On our walk, we passed an old German car - one that is referred to as a 'plastic bomb'. Manufactured in West Germany, people in the East had to live with these cars. Normally with an 18-year lead time, many families bought cars for their kids when they were born. Poorly made and very ugly, they are a symbol of how life was in the East.
After walking us past many more buildings that he liked in the Jewish Quarter, we arrived at the mini-synagogue, which was really just a regular operating synagogue filled with Hasidic Jews. By this time, I caught onto the fact that he was probably going to ask us for some money at the end of this tour, so I scrounged 1,300 Forint and by the time we were on the main road, we said he had to go. Sure enough he asked if we had anything to give him and he wasn't so please with our measly 1,300 Ft because it's only about 5€. Either way, he made 5€ and we got a local's view of the Jewish Quarter.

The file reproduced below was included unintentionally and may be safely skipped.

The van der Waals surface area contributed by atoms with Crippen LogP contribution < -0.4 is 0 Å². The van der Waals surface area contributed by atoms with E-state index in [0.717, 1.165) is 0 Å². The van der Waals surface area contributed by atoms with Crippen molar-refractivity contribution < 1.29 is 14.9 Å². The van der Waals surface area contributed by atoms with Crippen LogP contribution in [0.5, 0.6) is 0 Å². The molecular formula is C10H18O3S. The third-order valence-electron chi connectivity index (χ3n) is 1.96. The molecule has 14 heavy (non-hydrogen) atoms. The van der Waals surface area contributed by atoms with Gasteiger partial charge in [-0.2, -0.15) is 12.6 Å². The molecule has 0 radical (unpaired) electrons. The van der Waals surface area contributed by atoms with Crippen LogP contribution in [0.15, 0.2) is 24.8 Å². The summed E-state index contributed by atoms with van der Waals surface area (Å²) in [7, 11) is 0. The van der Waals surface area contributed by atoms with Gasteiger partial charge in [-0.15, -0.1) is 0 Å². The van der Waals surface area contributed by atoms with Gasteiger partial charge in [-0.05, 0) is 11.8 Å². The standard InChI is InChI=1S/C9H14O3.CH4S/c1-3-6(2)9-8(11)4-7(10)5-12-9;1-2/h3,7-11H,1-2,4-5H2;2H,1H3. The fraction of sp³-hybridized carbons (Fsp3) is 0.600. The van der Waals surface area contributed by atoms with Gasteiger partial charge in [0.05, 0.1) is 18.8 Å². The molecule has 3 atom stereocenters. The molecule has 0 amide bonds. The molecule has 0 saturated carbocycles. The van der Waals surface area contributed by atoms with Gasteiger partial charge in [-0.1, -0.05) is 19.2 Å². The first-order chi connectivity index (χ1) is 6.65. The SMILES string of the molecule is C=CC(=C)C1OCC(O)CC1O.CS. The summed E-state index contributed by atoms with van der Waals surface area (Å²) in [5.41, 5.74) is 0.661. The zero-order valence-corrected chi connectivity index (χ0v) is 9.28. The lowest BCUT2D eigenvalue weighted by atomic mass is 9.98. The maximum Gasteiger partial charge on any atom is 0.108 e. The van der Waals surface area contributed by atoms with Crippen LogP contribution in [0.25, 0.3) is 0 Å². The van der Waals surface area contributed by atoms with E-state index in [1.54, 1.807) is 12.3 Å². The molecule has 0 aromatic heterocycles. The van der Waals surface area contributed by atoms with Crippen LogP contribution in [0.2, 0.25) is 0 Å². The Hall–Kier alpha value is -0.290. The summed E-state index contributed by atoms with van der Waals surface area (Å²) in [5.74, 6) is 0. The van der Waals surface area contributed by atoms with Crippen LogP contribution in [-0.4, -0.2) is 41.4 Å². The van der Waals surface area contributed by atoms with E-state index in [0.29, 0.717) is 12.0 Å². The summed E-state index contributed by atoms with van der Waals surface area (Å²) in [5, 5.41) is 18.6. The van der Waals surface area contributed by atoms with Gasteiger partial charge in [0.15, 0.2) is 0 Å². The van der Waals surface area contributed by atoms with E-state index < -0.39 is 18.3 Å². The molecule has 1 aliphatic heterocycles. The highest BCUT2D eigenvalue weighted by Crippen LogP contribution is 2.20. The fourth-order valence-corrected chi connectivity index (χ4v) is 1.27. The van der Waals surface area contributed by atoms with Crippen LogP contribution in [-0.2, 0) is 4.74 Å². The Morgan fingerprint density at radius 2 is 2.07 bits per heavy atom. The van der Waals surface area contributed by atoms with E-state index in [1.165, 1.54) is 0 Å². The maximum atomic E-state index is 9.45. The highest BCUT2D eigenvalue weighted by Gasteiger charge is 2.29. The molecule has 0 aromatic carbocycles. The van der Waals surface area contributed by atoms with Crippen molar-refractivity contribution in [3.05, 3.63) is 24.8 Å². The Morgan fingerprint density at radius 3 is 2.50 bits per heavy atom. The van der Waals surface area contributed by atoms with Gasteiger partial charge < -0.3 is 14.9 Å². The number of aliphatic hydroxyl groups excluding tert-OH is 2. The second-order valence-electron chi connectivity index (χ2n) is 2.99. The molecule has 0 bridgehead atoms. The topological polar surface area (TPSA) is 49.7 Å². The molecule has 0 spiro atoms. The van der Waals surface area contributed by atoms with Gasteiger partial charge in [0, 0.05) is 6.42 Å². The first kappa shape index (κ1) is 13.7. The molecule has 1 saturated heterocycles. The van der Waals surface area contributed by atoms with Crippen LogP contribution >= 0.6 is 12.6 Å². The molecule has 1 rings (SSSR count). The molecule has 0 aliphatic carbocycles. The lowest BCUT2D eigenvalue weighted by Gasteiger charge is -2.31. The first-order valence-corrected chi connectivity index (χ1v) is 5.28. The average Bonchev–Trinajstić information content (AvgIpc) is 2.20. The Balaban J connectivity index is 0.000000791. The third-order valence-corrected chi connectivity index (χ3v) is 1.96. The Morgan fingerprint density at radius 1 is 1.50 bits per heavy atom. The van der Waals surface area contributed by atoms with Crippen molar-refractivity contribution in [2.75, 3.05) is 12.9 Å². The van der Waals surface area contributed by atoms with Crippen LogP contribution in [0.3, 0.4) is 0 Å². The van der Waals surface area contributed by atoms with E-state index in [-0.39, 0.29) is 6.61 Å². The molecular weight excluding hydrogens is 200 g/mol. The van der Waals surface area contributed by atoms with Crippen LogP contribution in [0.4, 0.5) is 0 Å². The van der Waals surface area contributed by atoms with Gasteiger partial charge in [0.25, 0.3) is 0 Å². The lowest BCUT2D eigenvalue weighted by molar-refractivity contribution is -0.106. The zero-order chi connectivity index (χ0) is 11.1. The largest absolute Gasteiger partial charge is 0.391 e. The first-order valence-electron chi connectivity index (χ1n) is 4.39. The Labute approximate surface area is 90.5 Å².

The funny thing for me with the money here was that not only was the exchange rate crazy - 1€ is about 250 Ft. So imagine, if you were to go and change your $1, you would get about 190 Ft! The other thing that I couldn't seem to adjust to is that they abbreviate their currency as Ft. To me, that is feet. Everything I saw, I kept thinking 'Why are they telling me how many feet this scarf is?' or something like that! I am conditioned to see Ft as feet hahaha - you can take the girl out of America but you can't take the American out of the girl!